“We draw kids from 44 different zip codes, including the Bronx,” says RCDS’s Nelson. “We want our school to reflect the diversity of our society.” Some 18 percent of the students at Rye Country Day are racial minority members. That figure is roughly matched at Hackley, where 21 percent of the students are minorities; overall the school draws from 94 towns in New York, New Jersey, and Connecticut. At Masters, the student body is even more diverse: some 30 percent of students are either minorities or from foreign countries. “We take multiculturalism very seriously,” says Stettler. “Ten years ago a lot of minority students and their families felt like guests at private schools. Now, everyone feels like Masters is their school.”

 

Overall, slightly more than 21 percent of the 71,000 students who currently attend NYSAIS-affiliated schools are minorities, according to the association.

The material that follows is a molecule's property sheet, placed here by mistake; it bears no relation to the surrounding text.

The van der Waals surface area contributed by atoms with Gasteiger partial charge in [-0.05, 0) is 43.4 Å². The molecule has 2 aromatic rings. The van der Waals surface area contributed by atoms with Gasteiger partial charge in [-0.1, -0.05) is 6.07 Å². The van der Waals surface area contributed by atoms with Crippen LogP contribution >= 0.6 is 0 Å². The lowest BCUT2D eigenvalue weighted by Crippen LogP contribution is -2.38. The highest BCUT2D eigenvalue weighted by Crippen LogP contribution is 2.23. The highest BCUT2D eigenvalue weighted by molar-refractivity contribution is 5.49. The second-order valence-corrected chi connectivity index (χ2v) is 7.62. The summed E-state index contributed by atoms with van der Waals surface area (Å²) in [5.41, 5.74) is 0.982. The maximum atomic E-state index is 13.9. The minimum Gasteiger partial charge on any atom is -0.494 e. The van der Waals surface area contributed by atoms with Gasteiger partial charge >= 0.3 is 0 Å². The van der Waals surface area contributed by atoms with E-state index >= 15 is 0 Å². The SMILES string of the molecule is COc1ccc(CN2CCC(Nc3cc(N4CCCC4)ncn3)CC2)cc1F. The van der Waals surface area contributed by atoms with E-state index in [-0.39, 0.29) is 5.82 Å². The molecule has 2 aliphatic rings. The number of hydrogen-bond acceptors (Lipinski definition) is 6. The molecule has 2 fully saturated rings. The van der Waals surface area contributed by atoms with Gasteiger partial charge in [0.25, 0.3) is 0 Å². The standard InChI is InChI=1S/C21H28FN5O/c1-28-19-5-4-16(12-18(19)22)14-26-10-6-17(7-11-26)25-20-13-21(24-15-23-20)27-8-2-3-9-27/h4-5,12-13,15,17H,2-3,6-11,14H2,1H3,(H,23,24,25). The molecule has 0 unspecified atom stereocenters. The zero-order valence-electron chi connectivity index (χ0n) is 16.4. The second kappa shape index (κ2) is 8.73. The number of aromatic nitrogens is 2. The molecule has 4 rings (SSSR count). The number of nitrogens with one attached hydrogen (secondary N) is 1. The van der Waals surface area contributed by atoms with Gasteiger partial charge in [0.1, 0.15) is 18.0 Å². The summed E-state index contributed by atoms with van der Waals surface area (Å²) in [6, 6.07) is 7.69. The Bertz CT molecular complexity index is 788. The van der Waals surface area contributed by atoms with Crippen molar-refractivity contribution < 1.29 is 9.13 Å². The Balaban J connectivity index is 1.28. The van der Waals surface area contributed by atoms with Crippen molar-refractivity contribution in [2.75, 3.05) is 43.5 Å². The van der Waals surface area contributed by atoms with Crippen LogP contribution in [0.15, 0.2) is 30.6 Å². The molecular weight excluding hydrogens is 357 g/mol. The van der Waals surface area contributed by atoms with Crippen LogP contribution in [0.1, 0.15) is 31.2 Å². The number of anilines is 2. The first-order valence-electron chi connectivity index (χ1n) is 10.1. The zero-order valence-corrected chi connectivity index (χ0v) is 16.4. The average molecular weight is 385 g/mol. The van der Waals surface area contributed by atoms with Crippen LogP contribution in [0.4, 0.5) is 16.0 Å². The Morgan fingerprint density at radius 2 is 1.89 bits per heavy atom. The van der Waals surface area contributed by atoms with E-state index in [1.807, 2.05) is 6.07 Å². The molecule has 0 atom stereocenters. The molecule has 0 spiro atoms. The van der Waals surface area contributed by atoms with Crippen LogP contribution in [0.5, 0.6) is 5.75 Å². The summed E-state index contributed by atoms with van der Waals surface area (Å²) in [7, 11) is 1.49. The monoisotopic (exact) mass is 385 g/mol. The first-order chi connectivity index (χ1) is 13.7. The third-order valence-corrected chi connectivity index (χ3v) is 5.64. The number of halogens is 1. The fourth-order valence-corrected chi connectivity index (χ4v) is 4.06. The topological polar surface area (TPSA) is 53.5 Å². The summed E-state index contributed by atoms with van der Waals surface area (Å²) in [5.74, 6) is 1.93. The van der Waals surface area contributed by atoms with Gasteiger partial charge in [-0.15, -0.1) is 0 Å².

For many Westchester parents, that greater diversity is one of private schools’ biggest advantages. “Wealthier communities are often more homogeneous,” says Nott. “We like the fact that our children have a broader range or experience.”

 

Peggy DaSilva feels the same. “Horace Mann’s student body is more reflective of the diversity that I experienced growing up [in New Jersey],” she explains. “My daughter at Horace Mann is exposed to a lot more diversity than my other children who attend Scarsdale schools.”

 

There’s a large dose of irony underlying this situation. Many of these same parents no doubt originally fled the big city for Westchester because they were attracted by its affluent, relatively homogenous character; now they’re paying big tuition bills so their children can learn what it’s like to rub shoulders with other kids from different backgrounds. They could accomplish some of the same objectives by simply moving to Mount Vernon or New Rochelle.